Thanks so much again, much appreciated.
very accurate analysis of singapore anothermothernomad!
As a self employed working expat with local staff, I have experienced all the aspects you mention.
On the plus side, it has been so easy getting back to work thanks to the wonderful help you get, and have been able to go back to work (gradually part-time to full time, to setting up my own business) whilst breastfeeding a child for 18 months!
You can litteraly snip back home within 15 mn for a quick cuddle and get back to work in no time. Impossible in HK!
As a stay at home mum (one year while pregnant), its absolutely lovely, but I did get bored senseless of the white linen/maid in tow/afternoon at the club scene.
You have to make a huge effort to go beyond the school mum scene to find what's out there.
Different strokes for different folks I suppose.
In HK, you CAN strike an interesting conversation with random strangers anywhere. In sg, its all very tame and codified in expat circles. Local scene is extremely difficult to break unless you work. Then again the cultural difference is huge, because of that whole paternalistic/big brother is watching feel.
They are just not confortable with foreigners unless you move in more arty circles.
True, everything appart from housing is better value in HK.
DH has actually been in HK since the summer and I have just about come to terms with moving. Am hugely excited about moving now but will miss this little bubble. Despite going to back to work full time, I have trully felt like I was on extended holiday here.
Singapore has tremendously changed in the last 12 months. It is more open and trendy but equally increasingly becoming a ghetto for the rich. So do your maths.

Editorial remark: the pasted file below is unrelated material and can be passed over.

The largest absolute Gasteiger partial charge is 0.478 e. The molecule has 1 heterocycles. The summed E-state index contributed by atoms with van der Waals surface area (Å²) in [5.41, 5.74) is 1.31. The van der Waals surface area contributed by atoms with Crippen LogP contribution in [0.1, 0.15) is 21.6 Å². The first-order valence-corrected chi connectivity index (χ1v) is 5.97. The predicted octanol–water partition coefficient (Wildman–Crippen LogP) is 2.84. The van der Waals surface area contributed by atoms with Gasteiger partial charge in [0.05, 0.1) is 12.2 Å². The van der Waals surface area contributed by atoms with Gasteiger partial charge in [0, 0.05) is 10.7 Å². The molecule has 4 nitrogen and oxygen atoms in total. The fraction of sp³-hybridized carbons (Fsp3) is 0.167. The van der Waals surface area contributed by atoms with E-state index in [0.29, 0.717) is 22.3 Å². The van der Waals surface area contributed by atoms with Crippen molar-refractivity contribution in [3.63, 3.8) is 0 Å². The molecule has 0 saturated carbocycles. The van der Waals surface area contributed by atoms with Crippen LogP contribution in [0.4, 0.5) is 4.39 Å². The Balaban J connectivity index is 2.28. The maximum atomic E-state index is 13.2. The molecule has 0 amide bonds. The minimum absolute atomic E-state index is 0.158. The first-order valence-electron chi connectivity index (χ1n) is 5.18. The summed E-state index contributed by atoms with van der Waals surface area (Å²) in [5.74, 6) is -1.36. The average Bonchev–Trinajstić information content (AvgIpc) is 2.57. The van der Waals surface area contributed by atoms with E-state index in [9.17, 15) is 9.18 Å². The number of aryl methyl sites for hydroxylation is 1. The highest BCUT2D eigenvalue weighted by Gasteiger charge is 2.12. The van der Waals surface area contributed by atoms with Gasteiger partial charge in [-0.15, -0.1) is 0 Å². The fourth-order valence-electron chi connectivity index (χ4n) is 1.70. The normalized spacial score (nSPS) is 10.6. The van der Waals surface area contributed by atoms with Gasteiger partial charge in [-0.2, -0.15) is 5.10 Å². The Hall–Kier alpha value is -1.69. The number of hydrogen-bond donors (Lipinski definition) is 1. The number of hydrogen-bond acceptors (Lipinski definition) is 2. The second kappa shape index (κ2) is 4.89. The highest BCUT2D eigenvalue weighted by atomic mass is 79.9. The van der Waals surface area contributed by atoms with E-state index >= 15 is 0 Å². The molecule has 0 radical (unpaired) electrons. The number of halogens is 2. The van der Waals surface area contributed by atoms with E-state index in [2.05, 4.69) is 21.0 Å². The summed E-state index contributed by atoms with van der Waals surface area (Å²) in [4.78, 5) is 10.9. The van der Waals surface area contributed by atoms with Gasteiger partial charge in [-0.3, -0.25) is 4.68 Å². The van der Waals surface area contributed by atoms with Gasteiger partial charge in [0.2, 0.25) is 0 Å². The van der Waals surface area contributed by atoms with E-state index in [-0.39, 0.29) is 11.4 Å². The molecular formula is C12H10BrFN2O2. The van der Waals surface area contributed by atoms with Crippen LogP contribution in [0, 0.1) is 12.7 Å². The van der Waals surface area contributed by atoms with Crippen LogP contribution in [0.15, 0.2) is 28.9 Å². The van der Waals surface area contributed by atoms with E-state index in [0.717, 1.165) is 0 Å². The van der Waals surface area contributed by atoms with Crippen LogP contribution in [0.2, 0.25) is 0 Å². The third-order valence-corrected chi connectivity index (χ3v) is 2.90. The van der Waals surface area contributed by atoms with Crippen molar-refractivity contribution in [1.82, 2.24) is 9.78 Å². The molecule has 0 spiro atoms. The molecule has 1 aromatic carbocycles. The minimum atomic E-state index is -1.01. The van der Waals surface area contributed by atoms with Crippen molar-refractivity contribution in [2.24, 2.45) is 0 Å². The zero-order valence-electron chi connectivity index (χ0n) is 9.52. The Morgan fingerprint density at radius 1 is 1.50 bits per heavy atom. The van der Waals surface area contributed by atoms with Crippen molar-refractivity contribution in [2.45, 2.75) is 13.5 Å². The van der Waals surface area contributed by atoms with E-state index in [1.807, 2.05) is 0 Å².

any specific questions do shout. Have been a relocation agent for 2 years in sg and done the HK research for the last 6 months!
Most interantional schools offer the IB programme.
The "it" school. ubber long waiting lists (3-4 years). Long established IB reputation. best for networking with the upper crust establishment.
same as above but full british curriculum + new IB accreditation with excellent results.
Essentially a british crowd, but very internationally minded.
traditionally considered a "lesser school", used as stop gap until getting into the above. Increasingly long waitlists. Truly International, lots of europeans, very good facilities and very central location.
Have only heard very good things from parents in the last couple of years.
No fee to be on waiting list.
Excellent reputation for primary years. The campus is a bit tired but very sound academic results.
full IB programme, very inernational. Lots of long term expats N.1 choice as fees as cheaper than above.
Excellent choice to blend in. Lots of long term expats and locals. IB programme but a more paternalistic local ethos based on christian values.
At the risk of repeating myself, do call the schools and start filling forms ASAP.
Do ask your DH's employer if they will pay for preferential treatment. SG schools do not run debenture schemes as in HK but have an unofficial fast tracking system.
Thanks again, that is really useful.
slim22 fabulous school info, really useful. I had a quick look at the websites and thought the Tanglin Trust looked amazing, but I need to see if and where DH's employer have an 'in'. It is something they do in other expat areas so they might have an established relationship somewhere.
I will definitely be back with more questions when I know more.......
I'm with Anothermothernomad
As my name hints, I have hk connections: I'm English but grew up as an expat child in HK.
It was a fabulous place to grow up! Yes it's a big city but there are plenty of places to find peace and quiet and if you live there, you soon find them! e.g.
www.hkoutdoors.com/hong-kong/hong-kong-beaches.htm l countryside, beaches, nature etc etc - and nothing is more than an hour away.
English Schools Foundation in HK is the place for finding school places:
HK is a lot cleaner than it used to be: Singapore has always been lovely and clean but that's because they actually cane people who don't comply
Go to HK, go on go on go on....so I can live it vicariously through you
Slim22 - it's too bad you are leaving and I've only recently arrived. I get the sense you and I would have a lot to talk about.
Best of luck with it all giddybiddy.